At noon today, Alameda County Supervisor Nate Miley is set to offer a commendation to Castro Valley business Ready Set Vape – a store that sells electronic cigarettes, vaporizers, the “juices” that are used in the devices, and other accessories.
The commendation will be accompanied by a ceremony conducted by the Castro Valley/ Eden Area Chamber of Commerce and a reception that’s open to the public.
Ready Set Vape opened over a year ago and has been successful at its location at 3024 Castro Valley Boulevard. Yelp reviews are nearly all “five stars” and boast people from all over the Bay Area lauding the store and its products and talking about coming to Castro Valley from miles away just to visit the shop.
Ready Set Vape owner Ben Jewell says that electronic cigarettes are a great help to people trying to quit smoking traditional cigarettes. Miley says that he agrees and that the business is an asset to the community.
But critics say that e-cigarettes are potentially just as dangerous as traditional tobacco products and need to be more closely regulated.
Miley, however, takes issue with equating e-cigarettes with regular smoking.
“It’s an erroneous road to travel, to lump (e-cigarettes) with tobacco,” said Miley. “I don’t want to demonize vaporizing because what they are trying to do is admirable. We need to reevaluate these shops on their own merits, not the same way we regulate tobacco. My position is, let’s not categorize this as a tobacco product.”
Miley’s proclamation for Ready Set Vape comes just a few weeks after the California Department of Public Health issued a warning about the toxicity of electronic cigarettes. And the American Lung Association says that e-cigarettes and vaporizing are too untested to support as smoking cessation aides.
Serena Chen, policy director for the American Lung Association, says she personally knows people who have stopped smoking with the help of electronic cigarettes, but she also says so much is unknown about them that she cannot stand by them as a way to kick the habit.
“There is just not enough independent research out there,” said Chen.
Chen said she’s seen studies funded by e-cig advocates that say they help quitting. But she’s also seen opposing studies by other groups that say the electronic cigarettes could encourage kids to pick up smoking under the guise of being less harmful than regular cigarettes and because they come in kid-friendly flavors like lemonade, vanilla, and strawberry.
“There is the troubling thought that they could make smoking glamorous again,” said Chen. “I do believe it has helped some people quit, but there is the major problem that e-cigarettes are totally unregulated.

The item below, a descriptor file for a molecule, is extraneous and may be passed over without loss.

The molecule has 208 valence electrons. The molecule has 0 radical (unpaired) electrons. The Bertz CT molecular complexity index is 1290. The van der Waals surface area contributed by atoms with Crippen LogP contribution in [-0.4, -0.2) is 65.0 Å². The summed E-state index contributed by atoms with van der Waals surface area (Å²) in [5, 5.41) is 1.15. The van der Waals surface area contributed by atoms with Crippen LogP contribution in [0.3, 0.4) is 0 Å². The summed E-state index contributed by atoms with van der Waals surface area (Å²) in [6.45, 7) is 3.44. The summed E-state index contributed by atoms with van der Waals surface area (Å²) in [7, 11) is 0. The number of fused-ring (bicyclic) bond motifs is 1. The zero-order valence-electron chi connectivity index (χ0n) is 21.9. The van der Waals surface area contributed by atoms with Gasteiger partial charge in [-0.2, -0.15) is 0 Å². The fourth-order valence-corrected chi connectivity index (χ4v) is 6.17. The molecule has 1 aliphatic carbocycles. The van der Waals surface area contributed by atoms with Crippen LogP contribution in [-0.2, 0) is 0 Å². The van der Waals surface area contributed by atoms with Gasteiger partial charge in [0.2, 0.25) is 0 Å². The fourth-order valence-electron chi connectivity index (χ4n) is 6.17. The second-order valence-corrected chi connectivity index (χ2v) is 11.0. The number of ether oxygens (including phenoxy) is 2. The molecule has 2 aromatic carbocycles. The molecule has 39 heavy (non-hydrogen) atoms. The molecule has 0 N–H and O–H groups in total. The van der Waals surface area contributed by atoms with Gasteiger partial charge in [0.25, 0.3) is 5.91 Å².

“Besides the smoking issue, the ‘juices’ that are used (vaporized) in the devices are unregulated. Should people be inhaling these substances we know so little about? It’s Supervisor Miley’s business if he wants to praise a business that is doing well, we just have our concerns. It’s unfortunate.”
Chen went on to say that many cities in Alameda County have started establishing ordinances restricting e-cigarettes and the businesses that sell them, but that unincorporated areas like Castro Valley have less regulation.
Miley acknowledged that his lauding of Ready Set Vape could be controversial, but said that vaporizing and e-cigarettes will be an area where a lot of discussion is happening in the future, and that he supports Ready Set Vape as a successful local business.
“This is a national debate,” said Miley. “Let’s look at it cautiously and meticulously because I don’t think there is enough evidence on either side at the moment to make a final decision.”
Ready Set Vape owner Jewell says that he has had a tremendous amount of positive feedback from the community and that his product helps a lot of people.
The state Public Health Department warning against e-cigarettes was issued in January by Dr. Ronald Chapman, who stepped down from his position as director just days later amidst a controversy for failing to regulate nursing home complaints.
Jewell said that Chapman’s final shot at e-cigarettes could have been his way of diverting controversy and saving face even as he quit.
Regardless of Chapman’s intent with the warning, Jewell maintains he has only well-meaning intent for his business.
“There is a lot of fear-mongering about e-cigarettes, but if you look at the data and science, people are being helped,” said Jewell. “We don’t market as being health-based, but yes, we do play a part in harm reduction. From dealing with the public, I know for a fact I help people quit.”